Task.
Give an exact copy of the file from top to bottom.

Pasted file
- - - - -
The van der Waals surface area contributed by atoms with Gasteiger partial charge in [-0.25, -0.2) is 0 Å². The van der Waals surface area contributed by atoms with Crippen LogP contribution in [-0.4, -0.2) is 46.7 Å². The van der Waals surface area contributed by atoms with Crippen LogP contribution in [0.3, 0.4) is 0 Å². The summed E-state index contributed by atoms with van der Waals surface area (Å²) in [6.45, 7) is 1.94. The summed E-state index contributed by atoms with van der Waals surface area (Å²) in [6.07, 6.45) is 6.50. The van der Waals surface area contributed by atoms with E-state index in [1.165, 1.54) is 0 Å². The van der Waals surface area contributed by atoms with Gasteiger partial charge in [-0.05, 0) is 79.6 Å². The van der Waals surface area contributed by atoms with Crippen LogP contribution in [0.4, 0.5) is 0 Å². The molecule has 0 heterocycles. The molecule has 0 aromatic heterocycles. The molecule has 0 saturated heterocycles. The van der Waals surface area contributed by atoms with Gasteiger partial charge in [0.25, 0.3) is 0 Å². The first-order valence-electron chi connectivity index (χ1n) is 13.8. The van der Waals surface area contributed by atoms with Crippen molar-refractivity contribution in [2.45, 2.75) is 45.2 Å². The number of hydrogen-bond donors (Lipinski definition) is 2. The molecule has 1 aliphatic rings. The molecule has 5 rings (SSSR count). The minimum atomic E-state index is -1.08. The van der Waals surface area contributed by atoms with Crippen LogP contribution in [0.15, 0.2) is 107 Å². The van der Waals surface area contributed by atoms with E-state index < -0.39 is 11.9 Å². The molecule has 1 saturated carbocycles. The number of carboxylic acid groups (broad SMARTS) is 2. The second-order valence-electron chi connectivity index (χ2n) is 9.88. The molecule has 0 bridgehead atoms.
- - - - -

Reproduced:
The van der Waals surface area contributed by atoms with Gasteiger partial charge in [-0.25, -0.2) is 0 Å². The van der Waals surface area contributed by atoms with Crippen LogP contribution in [-0.4, -0.2) is 46.7 Å². The van der Waals surface area contributed by atoms with Crippen LogP contribution in [0.3, 0.4) is 0 Å². The summed E-state index contributed by atoms with van der Waals surface area (Å²) in [6.45, 7) is 1.94. The summed E-state index contributed by atoms with van der Waals surface area (Å²) in [6.07, 6.45) is 6.50. The van der Waals surface area contributed by atoms with E-state index in [1.165, 1.54) is 0 Å². The van der Waals surface area contributed by atoms with Gasteiger partial charge in [-0.05, 0) is 79.6 Å². The van der Waals surface area contributed by atoms with Crippen LogP contribution in [0.4, 0.5) is 0 Å². The molecule has 0 heterocycles. The molecule has 0 aromatic heterocycles. The molecule has 0 saturated heterocycles. The van der Waals surface area contributed by atoms with Gasteiger partial charge in [0.25, 0.3) is 0 Å². The first-order valence-electron chi connectivity index (χ1n) is 13.8. The van der Waals surface area contributed by atoms with Crippen molar-refractivity contribution in [2.45, 2.75) is 45.2 Å². The number of hydrogen-bond donors (Lipinski definition) is 2. The molecule has 1 aliphatic rings. The molecule has 5 rings (SSSR count). The minimum atomic E-state index is -1.08. The van der Waals surface area contributed by atoms with Crippen LogP contribution in [0.15, 0.2) is 107 Å². The van der Waals surface area contributed by atoms with E-state index < -0.39 is 11.9 Å². The molecule has 1 saturated carbocycles. The number of carboxylic acid groups (broad SMARTS) is 2. The second-order valence-electron chi connectivity index (χ2n) is 9.88. The molecule has 0 bridgehead atoms.